Flooding fears along California creek: ‘I’ve never seen the water like this’

Several utility workers watch from the banks as a brown, overflowing creek cuts a road in half.
A creek cuts through and washes away a section of road in Santa Cruz County on Friday.
(Tayfun Coskun / Anadolu Agency via Getty Images)

The rain was coming down steadily Friday as Jack Meadors, manager of Riverbend RV Park, stood outside and watched as the creek that cuts through the park filled with rainfall.

Since 7 a.m., Meadors said, he had watched the water levels creep up in the 5-foot-deep Wild Wood Creek. By 9 a.m., it was beginning to overflow. Residents who had opted not to evacuate changed their minds and began hauling their motor homes across the bridge before officials closed it off.

“It came up fast,” Meadors said as he stood outside the park’s office, which sits near the creek. “You got all this rain still coming. … Once it starts melting that snow, and if it rains more than that — which they’ve said it would — then we’re gonna get a lot more.”


Roughly 9,400 people were under evacuation orders statewide, with 15 evacuation shelters open across nine counties.

March 10, 2023

Most of the 60 or so residents of the park had evacuated or moved to the other side of the bridge Thursday in case they needed to leave quickly, said Meadors, who spent the day helping move trailers and motor homes. But Friday morning, some were still trying to decide whether to go.

“We tried to warn them the last few days,” Meadors said. “So we’ll just have to see.”

The first of two atmospheric river storms descended Friday on California, prompting widespread evacuation evacuation warnings and orders as it flooded creeks and rivers and dropped warm, heavy rain atop the state’s near-record snowpack.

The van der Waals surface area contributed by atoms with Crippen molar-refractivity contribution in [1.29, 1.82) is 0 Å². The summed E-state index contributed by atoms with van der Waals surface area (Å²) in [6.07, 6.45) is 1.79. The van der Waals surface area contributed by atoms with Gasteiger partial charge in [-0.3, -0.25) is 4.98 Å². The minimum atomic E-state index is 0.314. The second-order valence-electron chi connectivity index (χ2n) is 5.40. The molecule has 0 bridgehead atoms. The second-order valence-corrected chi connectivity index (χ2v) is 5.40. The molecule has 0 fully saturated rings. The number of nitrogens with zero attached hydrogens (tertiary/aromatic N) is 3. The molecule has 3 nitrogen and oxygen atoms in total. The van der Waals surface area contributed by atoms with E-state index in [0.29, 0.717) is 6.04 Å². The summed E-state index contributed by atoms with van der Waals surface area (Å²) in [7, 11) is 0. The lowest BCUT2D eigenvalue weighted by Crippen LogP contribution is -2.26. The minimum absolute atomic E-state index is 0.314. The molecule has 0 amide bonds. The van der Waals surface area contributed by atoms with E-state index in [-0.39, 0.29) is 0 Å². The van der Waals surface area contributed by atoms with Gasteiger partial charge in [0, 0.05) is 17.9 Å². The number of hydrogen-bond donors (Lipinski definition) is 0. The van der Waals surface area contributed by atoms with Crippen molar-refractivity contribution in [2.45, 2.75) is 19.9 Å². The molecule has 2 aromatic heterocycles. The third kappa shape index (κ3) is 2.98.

As yet another series of storms were forecast to hit California, state and federal officials outlined their preparations for flood control Thursday.

March 9, 2023

Fresno County sheriff’s deputies also stood around the creek arm Friday morning as they monitored conditions at the Sanger RV park, often a flood risk. The park sits just east of the Kings River, which officials also were monitoring for flooding.

But it was the creek that was causing the most concern because once it crested over the bridge, deputies would close access — and those remaining on the other side would be trapped until rescuers arrived, Meadors said.

Shanna Daggett, a travel nurse, took the day off work to buy food for her dogs and be with them if the water breached her relocated spot.

Daggett was among those who heeded Meadors’ early warning. In January, when a storm caused the creek to overflow and creep up toward her RV, she had less than an hour to pack and move across the bridge.


This time, she said, Meadors notified residents Wednesday to start moving because the rain was expected to be heavier. She moved across the narrow bridge and parked her truck and RV next to the park’s basketball court.

One of her neighbors wasn’t so lucky and couldn’t move. White sandbags were packed around his mobile home in an effort to keep it safe from the rising creek bed, Daggett said.